home
RSS
Actually, that's not in the Bible
Satan tempted Eve in the Garden of Eden right? Nope. That's one of many phantom passages that people think are in the Bible.
June 5th, 2011
01:00 AM ET

Actually, that's not in the Bible

By John Blake, CNN

(CNN) – NFL legend Mike Ditka was giving a news conference one day after being fired as the coach of the Chicago Bears when he decided to quote the Bible.

“Scripture tells you that all things shall pass,” a choked-up Ditka said after leading his team to only five wins during the previous season.  “This, too, shall pass.”

Ditka fumbled his biblical citation, though. The phrase “This, too, shall pass” doesn’t appear in the Bible. Ditka was quoting a phantom scripture that sounds like it belongs in the Bible, but look closer and it’s not there.

Ditka’s biblical blunder is as common as preachers delivering long-winded public prayers. The Bible may be the most revered book in America, but it’s also one of the most misquoted. Politicians, motivational speakers, coaches - all types of people  - quote passages that actually have no place in the Bible, religious scholars say.

These phantom passages include:

“God helps those who help themselves.”

“Spare the rod, spoil the child.”

And there is this often-cited paraphrase: Satan tempted Eve to eat the forbidden apple in the Garden of Eden.

None of those passages appear in the Bible, and one is actually anti-biblical, scholars say.

But people rarely challenge them because biblical ignorance is so pervasive that it even reaches groups of people who should know better, says Steve Bouma-Prediger, a religion professor at Hope College in Holland, Michigan.

“In my college religion classes, I sometimes quote 2 Hesitations 4:3 (‘There are no internal combustion engines in heaven’),” Bouma-Prediger says. “I wait to see if anyone realizes that there is no such book in the Bible and therefore no such verse.

“Only a few catch on.”

Few catch on because they don’t want to - people prefer knowing biblical passages that reinforce their pre-existing beliefs, a Bible professor says.

“Most people who profess a deep love of the Bible have never actually read the book,” says Rabbi Rami Shapiro, who once had to persuade a student in his Bible class at Middle Tennessee State University that the saying “this dog won’t hunt” doesn’t appear in the Book of Proverbs.

“They have memorized parts of texts that they can string together to prove the biblical basis for whatever it is they believe in,” he says, “but they ignore the vast majority of the text."

Phantom biblical passages work in mysterious ways

Ignorance isn’t the only cause for phantom Bible verses. Confusion is another.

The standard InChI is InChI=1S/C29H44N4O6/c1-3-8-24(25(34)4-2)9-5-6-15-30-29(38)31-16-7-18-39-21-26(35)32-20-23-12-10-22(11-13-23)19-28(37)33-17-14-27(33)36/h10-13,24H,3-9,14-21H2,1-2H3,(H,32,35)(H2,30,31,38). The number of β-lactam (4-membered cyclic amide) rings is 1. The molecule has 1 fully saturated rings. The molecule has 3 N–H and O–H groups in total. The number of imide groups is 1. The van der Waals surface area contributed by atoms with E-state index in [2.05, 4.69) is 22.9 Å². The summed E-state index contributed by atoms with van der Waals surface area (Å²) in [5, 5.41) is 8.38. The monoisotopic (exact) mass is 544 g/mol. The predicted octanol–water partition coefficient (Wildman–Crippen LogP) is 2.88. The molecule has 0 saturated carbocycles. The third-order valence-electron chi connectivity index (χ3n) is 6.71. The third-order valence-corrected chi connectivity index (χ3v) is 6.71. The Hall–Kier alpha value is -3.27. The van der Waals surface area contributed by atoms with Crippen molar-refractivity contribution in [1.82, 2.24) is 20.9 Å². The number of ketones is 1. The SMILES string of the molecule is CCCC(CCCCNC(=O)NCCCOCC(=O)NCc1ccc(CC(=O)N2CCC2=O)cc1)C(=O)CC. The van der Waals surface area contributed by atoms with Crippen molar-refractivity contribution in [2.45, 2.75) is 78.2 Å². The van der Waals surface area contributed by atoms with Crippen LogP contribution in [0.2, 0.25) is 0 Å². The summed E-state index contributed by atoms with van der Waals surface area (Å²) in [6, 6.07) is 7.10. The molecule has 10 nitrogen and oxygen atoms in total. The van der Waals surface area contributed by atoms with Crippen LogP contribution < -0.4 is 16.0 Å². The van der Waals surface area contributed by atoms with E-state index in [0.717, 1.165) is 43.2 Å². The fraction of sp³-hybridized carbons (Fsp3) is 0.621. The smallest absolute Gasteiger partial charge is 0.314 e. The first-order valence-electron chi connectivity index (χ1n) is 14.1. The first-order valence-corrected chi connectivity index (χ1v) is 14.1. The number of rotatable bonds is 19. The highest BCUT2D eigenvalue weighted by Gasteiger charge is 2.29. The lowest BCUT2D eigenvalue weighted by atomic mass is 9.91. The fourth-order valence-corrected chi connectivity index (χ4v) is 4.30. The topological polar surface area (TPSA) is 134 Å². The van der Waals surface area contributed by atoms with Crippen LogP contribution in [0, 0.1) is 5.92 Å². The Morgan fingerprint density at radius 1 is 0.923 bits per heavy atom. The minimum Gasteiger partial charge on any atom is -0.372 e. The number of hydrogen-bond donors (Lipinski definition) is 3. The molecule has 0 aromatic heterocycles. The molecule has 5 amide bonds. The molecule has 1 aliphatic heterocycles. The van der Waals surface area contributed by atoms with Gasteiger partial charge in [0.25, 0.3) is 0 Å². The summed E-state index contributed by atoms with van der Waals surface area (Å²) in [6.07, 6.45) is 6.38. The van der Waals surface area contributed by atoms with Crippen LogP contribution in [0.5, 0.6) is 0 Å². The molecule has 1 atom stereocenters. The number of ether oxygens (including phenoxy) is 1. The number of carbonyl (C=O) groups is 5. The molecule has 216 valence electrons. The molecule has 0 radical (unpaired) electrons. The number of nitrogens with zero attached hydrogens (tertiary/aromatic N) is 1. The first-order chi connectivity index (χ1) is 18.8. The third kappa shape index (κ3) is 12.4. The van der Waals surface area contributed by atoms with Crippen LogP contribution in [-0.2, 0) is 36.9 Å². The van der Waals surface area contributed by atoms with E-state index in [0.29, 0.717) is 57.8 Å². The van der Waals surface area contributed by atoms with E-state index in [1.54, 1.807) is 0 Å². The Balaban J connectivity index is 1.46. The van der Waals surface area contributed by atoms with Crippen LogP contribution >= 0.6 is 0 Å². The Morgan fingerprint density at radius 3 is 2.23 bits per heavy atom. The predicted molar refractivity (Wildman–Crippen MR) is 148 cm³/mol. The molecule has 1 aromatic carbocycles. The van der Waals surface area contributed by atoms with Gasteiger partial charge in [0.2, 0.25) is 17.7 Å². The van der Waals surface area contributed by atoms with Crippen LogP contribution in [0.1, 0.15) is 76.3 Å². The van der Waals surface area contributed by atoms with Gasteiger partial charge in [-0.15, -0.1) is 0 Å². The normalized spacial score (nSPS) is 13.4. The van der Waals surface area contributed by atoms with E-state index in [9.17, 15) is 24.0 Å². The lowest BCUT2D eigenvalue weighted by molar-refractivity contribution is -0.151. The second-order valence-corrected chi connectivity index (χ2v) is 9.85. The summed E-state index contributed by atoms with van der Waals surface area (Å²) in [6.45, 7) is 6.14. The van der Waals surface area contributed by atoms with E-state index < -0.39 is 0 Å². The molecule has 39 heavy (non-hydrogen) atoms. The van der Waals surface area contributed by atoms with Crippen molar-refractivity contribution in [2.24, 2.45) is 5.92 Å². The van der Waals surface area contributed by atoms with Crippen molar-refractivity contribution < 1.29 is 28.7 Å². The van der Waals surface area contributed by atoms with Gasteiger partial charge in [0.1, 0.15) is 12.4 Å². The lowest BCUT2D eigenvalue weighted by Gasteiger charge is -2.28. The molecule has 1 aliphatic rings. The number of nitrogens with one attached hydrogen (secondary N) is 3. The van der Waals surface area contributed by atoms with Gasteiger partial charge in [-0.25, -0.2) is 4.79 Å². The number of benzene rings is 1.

Some of the most popular faux verses are pithy paraphrases of biblical concepts or bits of folk wisdom.

Consider these two:

“God works in mysterious ways.”

“Cleanliness is next to Godliness.”

Both sound as if they are taken from the Bible, but they’re not. The first is a paraphrase of a 19th century hymn by the English poet William Cowper (“God moves in a mysterious way, His wonders to perform).

The “cleanliness” passage was coined by John Wesley, the 18th century evangelist who founded Methodism,  says Thomas Kidd, a history professor at Baylor University in Texas.

“No matter if John Wesley or someone else came up with a wise saying - if it sounds proverbish, people figure it must come from the Bible,” Kidd says.

Our fondness for the short and tweet-worthy may also explain our fondness for phantom biblical phrases. The pseudo-verses function like theological tweets: They’re pithy summarizations of biblical concepts.

“Spare the rod, spoil the child” falls into that category. It’s a popular verse - and painful for many kids. Could some enterprising kid avoid the rod by pointing out to his mother that it's not in the Bible?

It’s doubtful. Her possible retort: The popular saying is a distillation of Proverbs 13:24: “The one who withholds [or spares] the rod is one who hates his son.”

Another saying that sounds Bible-worthy: “Pride goes before a fall.” But its approximation, Proverbs 16:18, is actually written: “Pride goeth before destruction, and an haughty spirit before a fall.”

There are some phantom biblical verses for which no excuse can be offered. The speaker goofed.

That’s what Bruce Wells, a theology professor, thinks happened to Ditka, the former NFL coach, when he strayed from the gridiron to biblical commentary during his 1993 press conference in Chicago.

Wells watched Ditka’s biblical blunder on local television when he lived in Chicago. After Ditka cited the mysterious passage, reporters scrambled unsuccessfully the next day to find the biblical source.

They should have consulted Wells, who is now director of the ancient studies program at Saint Joseph’s University in Pennsylvania. Wells says Ditka’s error probably came from a peculiar feature of the King James Bible.

“My hunch on the Ditka quote is that it comes from a quirk of the King James translation,” Wells says. “Ancient Hebrew had a particular way of saying things like, ‘and the next thing that happened was…’ The King James translators of the Old Testament consistently rendered this as ‘and it came to pass.’ ’’